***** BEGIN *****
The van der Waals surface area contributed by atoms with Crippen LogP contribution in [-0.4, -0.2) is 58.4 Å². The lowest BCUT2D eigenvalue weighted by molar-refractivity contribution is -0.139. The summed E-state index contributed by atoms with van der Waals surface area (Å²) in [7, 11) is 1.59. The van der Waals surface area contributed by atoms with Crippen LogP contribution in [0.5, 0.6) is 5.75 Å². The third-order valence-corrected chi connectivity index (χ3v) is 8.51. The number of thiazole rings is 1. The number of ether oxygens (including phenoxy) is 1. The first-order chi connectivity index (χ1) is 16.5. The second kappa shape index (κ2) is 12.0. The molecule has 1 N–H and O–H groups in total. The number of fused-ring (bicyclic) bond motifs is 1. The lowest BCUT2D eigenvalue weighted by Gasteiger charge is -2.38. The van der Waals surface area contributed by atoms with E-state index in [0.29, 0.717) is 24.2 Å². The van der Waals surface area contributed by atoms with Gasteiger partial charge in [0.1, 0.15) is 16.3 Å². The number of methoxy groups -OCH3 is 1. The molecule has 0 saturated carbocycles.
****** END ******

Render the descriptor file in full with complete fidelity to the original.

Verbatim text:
The van der Waals surface area contributed by atoms with Crippen LogP contribution in [-0.4, -0.2) is 58.4 Å². The lowest BCUT2D eigenvalue weighted by molar-refractivity contribution is -0.139. The summed E-state index contributed by atoms with van der Waals surface area (Å²) in [7, 11) is 1.59. The van der Waals surface area contributed by atoms with Crippen LogP contribution in [0.5, 0.6) is 5.75 Å². The third-order valence-corrected chi connectivity index (χ3v) is 8.51. The number of thiazole rings is 1. The number of ether oxygens (including phenoxy) is 1. The first-order chi connectivity index (χ1) is 16.5. The second kappa shape index (κ2) is 12.0. The molecule has 1 N–H and O–H groups in total. The number of fused-ring (bicyclic) bond motifs is 1. The lowest BCUT2D eigenvalue weighted by Gasteiger charge is -2.38. The van der Waals surface area contributed by atoms with E-state index in [0.29, 0.717) is 24.2 Å². The van der Waals surface area contributed by atoms with Gasteiger partial charge in [0.1, 0.15) is 16.3 Å². The number of methoxy groups -OCH3 is 1. The molecule has 0 saturated carbocycles.